My copy of "Resnick and Halliday" states the following:

"Before scientists realized that heat is transferred energy, heat was measured in terms of its ability to raise the temperature of water. Thus, the calorie(cal) was defined as the amount of heat that would raise the temperature of 1g water from 14.5°C to 15.5°C."

This definition seems to account for the fact that heat really is energy in transit so why was this definition changed? Exactly what is so inherently wrong with defining heat in this manner? I'm afraid that I may have misunderstood the subtle distinction between heat and energy, if there is one.

Please share your knowledge and help me. Much thanks in advance :) Regards.

  • $\begingroup$ While this is not an answer and still very incomplete, you might get some enlightenment by looking at inexact differentials $\endgroup$ – mikuszefski Sep 7 '16 at 7:04
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    $\begingroup$ @JohnForkosh: Yes, I realize this. I have already studied this chapter several times before but missed some subtleties and so, I am catching up now; I'm well aware of the bigger picture :) $\endgroup$ – user106570 Sep 7 '16 at 7:40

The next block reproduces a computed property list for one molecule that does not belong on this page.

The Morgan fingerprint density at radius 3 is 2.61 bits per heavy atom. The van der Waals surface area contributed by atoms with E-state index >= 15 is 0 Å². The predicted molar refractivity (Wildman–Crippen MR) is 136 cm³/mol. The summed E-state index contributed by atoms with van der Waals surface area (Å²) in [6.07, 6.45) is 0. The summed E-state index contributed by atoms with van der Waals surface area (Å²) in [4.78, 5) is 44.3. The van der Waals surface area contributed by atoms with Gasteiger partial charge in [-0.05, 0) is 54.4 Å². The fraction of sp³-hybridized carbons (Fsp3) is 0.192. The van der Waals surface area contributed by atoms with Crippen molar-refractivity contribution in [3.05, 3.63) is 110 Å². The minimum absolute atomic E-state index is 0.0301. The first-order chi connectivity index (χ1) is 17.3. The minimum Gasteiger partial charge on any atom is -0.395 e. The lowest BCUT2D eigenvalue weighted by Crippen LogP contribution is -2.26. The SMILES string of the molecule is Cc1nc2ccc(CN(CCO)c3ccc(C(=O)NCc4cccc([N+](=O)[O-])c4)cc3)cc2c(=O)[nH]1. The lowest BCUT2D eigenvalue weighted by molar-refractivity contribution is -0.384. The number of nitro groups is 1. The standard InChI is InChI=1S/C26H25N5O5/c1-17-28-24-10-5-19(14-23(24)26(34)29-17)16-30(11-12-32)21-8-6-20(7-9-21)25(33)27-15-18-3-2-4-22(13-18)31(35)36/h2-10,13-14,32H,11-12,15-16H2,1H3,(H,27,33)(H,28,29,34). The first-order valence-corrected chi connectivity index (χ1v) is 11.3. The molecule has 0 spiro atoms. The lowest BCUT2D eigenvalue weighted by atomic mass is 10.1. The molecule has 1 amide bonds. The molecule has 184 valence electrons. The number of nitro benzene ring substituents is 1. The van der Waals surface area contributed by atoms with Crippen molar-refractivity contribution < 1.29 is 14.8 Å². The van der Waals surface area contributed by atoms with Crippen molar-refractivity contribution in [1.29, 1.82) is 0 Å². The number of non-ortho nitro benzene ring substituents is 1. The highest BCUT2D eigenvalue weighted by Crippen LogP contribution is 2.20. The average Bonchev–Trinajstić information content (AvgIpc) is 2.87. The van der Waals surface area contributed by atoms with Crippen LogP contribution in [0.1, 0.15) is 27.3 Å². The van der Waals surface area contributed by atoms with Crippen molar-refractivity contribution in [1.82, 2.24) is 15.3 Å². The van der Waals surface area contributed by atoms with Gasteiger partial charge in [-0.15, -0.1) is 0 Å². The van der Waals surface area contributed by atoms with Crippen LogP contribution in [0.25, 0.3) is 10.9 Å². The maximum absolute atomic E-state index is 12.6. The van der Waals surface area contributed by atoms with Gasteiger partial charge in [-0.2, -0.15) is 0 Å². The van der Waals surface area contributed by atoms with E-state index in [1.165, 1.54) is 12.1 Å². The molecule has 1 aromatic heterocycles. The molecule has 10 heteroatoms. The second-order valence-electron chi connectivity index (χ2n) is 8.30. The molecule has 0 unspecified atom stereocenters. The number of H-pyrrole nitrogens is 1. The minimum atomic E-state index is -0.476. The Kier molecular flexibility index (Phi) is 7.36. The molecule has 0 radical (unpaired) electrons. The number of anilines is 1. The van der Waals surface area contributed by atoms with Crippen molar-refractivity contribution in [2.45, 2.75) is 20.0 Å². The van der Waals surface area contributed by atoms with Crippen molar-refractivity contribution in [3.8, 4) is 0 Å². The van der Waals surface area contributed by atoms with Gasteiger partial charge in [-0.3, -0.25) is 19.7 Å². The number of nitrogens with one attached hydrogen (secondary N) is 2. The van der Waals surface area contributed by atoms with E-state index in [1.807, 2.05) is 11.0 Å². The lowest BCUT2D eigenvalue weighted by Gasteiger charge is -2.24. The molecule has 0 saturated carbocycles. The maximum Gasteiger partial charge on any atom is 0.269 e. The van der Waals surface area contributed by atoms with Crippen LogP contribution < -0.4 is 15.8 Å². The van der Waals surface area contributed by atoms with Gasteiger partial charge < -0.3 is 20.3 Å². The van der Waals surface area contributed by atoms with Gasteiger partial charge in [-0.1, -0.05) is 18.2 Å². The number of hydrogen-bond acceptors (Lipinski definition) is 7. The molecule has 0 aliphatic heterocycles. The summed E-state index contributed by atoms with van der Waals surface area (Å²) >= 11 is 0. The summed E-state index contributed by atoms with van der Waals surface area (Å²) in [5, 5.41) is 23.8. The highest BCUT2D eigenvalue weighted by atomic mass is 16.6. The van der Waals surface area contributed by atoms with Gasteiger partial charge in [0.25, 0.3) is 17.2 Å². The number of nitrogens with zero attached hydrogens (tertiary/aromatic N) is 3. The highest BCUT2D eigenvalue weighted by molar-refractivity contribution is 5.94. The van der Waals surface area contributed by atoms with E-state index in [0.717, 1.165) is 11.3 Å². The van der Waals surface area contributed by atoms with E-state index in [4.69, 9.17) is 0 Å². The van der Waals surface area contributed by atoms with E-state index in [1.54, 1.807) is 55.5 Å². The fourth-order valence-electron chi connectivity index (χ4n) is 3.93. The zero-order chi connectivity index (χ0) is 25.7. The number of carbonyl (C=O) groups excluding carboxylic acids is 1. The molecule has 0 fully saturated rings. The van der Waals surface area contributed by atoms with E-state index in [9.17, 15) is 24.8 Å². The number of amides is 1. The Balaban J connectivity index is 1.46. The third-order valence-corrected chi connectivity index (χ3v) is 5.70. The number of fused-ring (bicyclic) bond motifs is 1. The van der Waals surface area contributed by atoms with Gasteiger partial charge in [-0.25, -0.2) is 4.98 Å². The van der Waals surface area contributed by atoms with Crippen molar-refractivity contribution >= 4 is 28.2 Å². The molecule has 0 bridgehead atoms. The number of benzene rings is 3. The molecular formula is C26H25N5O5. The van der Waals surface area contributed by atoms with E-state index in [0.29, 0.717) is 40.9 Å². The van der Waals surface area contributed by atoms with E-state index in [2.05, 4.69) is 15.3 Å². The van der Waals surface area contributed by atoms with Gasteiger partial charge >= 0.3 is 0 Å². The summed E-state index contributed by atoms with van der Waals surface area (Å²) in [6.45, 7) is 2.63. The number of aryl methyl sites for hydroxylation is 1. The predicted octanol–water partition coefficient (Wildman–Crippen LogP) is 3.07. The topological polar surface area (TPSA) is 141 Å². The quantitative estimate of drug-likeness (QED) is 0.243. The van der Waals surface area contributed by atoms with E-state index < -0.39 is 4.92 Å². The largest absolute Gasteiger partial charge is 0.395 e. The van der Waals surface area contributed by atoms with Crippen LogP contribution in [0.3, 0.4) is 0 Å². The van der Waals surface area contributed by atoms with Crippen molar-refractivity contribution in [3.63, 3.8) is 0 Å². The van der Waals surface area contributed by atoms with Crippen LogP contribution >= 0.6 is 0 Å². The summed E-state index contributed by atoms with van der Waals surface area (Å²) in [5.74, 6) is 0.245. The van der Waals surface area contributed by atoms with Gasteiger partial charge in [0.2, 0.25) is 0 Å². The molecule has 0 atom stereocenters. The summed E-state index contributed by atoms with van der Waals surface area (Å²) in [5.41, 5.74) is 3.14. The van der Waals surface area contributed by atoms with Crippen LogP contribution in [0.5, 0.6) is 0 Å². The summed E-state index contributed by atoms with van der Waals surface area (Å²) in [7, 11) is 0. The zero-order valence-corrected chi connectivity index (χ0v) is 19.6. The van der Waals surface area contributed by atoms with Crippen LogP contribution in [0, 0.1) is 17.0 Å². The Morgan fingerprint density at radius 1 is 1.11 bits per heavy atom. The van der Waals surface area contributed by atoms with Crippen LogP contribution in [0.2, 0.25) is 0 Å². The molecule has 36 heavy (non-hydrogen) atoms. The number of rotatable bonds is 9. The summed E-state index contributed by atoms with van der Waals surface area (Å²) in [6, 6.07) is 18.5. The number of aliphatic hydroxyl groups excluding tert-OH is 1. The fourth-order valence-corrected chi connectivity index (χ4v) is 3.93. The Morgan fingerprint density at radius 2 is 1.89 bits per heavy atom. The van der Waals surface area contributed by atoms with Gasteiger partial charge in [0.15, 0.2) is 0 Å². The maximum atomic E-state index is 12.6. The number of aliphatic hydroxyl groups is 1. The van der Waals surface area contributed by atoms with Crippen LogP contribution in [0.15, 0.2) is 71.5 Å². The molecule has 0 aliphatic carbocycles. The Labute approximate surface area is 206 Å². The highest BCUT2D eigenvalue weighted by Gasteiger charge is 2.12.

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    $\begingroup$ BTW, I am learning all these concepts on my own; I have no teachers/friends to discuss even small doubts with and so, I am bombarding this website with questions. $\endgroup$ – user106570 Sep 7 '16 at 8:48

You are right, heat really is energy, and the calorie is a unit of energy. However, the definition you gave is not up to current standards of defining units. As far as I know, there are two reasons: First is that the definition is not unambiguous, and the other is that nowadays SI units are the way to go when it comes to science and official measurements, and in SI, the unit of energy, Joule, is defined in a more straightforward way based on other "base units".

First, the specific heat capacity of water changes by temperature and pressure, so the amount of heat (=energy) needed for a temperature change of 1 Celsius varies. The Wikipedia article lists quite a few different definitions for the calorie, where the temperature endpoints are 3.5 °C...4.5 °C, 14.5°C...15.5 °C, 19.5 °C...20.5 °C, and one where the definition is one hundredth of the energy needed to warm form 0 °C to 100 °C. All of these give slightly different amounts of energy. Also the definition you quoted doesn't specify the pressure at all, so even that doesn't give a single fixed value of the calorie.

The second reason is that the international system of units is nowadays used for units used in science. The idea is that there are a few (as few as possible) base units that are defined in terms of things occurring in the nature, and the rest are defined in terms of the base units. The unit of energy (=heat) is Joule whose definition is simply $\text{kg} \text{ m}^2/ \text{s}^2$, where kilogram, metre, and second are defined in a certain way.

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